If you are a certain age, you probably remember the Mattel Football game. No LCD screen or fancy cartridges. Just some LEDs and a way to play football when you should be in class. While these might seem primitive to today’s kids, they were marvels of technology in the 1970s when they came out. [Sean Riddle] looks, well, not exactly at the games, but more like in them. As it turns out, they used chips derived from those made for calculators.
[Sean’s] post is a glimpse into this world of over four decades past. Football was actually the second electronic game from Mattel. The first one was Auto Race. There were also games called Space Alert, Baseball, and Gravity. Inside each are quad in-line packages with 42 pins, a Rockwell logo, and a custom part number.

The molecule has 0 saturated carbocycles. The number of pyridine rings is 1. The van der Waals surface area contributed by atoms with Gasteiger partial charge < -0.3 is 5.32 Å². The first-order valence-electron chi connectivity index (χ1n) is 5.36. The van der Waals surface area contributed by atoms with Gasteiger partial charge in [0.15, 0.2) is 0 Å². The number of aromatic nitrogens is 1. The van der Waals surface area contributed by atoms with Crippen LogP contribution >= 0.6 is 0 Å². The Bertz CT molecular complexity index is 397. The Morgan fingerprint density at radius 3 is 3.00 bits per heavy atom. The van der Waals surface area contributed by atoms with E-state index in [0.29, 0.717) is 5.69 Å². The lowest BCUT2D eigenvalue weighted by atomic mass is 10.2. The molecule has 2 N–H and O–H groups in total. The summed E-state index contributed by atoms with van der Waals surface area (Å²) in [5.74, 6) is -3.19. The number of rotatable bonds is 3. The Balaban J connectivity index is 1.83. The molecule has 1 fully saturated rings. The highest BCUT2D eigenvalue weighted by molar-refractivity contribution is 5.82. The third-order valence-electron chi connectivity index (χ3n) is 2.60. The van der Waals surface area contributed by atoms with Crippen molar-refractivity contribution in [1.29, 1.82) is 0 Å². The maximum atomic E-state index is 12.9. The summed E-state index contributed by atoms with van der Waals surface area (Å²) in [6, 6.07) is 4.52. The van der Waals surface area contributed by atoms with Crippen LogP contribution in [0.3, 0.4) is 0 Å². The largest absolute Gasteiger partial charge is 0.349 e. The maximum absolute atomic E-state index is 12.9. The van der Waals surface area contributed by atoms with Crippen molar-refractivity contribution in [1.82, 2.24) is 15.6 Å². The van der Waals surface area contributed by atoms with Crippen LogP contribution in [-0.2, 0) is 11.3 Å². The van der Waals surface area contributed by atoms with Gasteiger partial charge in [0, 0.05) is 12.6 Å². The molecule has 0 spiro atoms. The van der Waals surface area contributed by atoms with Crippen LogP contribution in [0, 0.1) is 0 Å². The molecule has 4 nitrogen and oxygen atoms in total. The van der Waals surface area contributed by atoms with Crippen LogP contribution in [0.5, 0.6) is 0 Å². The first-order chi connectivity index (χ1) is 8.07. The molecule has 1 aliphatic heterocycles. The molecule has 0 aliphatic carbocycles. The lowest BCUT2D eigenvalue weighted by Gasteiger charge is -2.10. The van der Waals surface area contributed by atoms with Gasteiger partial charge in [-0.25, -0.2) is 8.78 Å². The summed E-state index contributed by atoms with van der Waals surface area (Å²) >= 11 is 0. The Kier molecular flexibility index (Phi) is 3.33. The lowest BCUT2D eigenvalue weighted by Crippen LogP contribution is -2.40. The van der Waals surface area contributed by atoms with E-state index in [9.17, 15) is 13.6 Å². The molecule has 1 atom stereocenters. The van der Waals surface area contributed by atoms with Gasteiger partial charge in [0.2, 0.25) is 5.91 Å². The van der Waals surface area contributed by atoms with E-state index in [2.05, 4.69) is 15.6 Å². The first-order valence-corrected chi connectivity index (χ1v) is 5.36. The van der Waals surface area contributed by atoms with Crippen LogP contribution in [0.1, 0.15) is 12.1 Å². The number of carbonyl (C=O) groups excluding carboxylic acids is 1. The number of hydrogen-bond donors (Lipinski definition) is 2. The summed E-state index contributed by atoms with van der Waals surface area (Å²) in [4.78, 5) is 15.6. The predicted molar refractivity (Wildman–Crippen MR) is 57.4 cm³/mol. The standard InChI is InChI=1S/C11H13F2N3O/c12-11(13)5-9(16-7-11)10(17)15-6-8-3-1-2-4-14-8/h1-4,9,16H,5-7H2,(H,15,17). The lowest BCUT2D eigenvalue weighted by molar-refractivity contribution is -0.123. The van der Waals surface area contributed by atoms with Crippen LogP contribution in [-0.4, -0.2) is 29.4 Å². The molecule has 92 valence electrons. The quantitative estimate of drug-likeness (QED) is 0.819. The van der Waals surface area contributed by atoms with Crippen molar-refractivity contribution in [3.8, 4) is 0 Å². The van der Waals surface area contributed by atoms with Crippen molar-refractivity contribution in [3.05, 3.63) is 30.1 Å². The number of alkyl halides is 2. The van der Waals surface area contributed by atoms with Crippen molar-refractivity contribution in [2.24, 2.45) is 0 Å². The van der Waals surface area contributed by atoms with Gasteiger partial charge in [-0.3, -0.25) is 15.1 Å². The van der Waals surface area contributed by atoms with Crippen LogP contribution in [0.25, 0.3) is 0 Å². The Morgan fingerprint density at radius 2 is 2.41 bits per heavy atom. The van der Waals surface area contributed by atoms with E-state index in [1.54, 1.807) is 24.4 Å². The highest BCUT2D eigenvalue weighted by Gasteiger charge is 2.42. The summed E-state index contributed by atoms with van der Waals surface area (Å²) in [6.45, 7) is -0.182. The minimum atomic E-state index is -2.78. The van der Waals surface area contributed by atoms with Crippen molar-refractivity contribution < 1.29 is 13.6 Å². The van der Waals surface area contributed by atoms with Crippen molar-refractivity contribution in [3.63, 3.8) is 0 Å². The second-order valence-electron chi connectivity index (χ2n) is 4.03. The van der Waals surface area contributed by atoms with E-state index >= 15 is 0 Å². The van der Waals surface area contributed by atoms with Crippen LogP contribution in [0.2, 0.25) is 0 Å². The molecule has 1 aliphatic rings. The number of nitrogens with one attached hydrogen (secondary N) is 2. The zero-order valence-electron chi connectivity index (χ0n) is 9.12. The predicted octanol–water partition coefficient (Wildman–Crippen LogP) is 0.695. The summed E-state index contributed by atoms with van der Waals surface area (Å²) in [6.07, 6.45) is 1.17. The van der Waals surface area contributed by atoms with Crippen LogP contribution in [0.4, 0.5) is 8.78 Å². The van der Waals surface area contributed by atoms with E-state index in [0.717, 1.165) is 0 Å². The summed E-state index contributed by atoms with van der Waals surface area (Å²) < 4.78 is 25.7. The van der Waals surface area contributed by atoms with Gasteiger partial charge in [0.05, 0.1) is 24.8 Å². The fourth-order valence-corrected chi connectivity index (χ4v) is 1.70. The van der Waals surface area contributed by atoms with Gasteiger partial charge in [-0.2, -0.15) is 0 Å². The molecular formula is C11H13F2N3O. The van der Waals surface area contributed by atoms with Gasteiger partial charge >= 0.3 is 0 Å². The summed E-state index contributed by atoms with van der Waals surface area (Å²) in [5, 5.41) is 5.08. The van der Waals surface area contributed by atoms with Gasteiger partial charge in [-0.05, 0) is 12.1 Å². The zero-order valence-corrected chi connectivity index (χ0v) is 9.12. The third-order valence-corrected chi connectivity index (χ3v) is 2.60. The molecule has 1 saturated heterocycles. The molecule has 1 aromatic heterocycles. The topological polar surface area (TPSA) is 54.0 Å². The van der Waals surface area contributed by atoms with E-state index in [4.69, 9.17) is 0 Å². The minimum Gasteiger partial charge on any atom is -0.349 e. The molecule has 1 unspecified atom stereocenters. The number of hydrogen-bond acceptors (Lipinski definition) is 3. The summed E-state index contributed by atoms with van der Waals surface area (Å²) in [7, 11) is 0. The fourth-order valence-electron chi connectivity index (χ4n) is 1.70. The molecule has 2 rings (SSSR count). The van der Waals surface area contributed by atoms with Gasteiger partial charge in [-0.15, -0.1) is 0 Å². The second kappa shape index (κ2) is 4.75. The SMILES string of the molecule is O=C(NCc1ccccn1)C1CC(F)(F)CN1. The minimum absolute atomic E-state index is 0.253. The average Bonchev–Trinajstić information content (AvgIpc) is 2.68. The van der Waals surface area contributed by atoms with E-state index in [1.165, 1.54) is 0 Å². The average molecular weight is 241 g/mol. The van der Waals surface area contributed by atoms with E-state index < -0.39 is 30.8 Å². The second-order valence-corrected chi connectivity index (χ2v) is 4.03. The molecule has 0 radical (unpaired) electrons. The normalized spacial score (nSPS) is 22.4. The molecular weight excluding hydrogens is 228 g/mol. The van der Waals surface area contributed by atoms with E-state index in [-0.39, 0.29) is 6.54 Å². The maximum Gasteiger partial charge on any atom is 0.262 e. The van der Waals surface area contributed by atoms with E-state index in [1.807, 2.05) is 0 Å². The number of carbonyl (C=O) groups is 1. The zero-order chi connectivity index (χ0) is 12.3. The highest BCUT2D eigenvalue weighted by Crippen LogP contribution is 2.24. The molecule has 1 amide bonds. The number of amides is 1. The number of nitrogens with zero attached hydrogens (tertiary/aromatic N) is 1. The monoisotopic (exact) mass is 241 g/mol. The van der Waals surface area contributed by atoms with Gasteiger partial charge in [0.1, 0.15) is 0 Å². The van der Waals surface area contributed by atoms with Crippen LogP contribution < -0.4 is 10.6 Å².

The analysis led [Sean] to buy several games along with Rockwell calculators and microcontrollers. By decapping the ICs in each, he was able to note the similarities and differences between the old processors. There were also patent filings that had key information, along with donated source and object code and an interview with the designer of several of the games.
In a classic case of a bad computer model, Mattel made 100,000 Football games which were sold by Sears and Roebuck. Sears sold a few and used a computer model to predict that Football and Auto Race would not be big sellers, so production stopped. However, the game was a runaway success, selling up to 500,000 units a week, according to the article in the Handheld Museum.
If you haven’t had the pleasure of seeing a state-of-the-art 1977 Football game, check out the video from [The Retro Future] below. Mattel even made a personal computer back in the day. Milton Bradley was in the game, too, with their programmable Big Trak.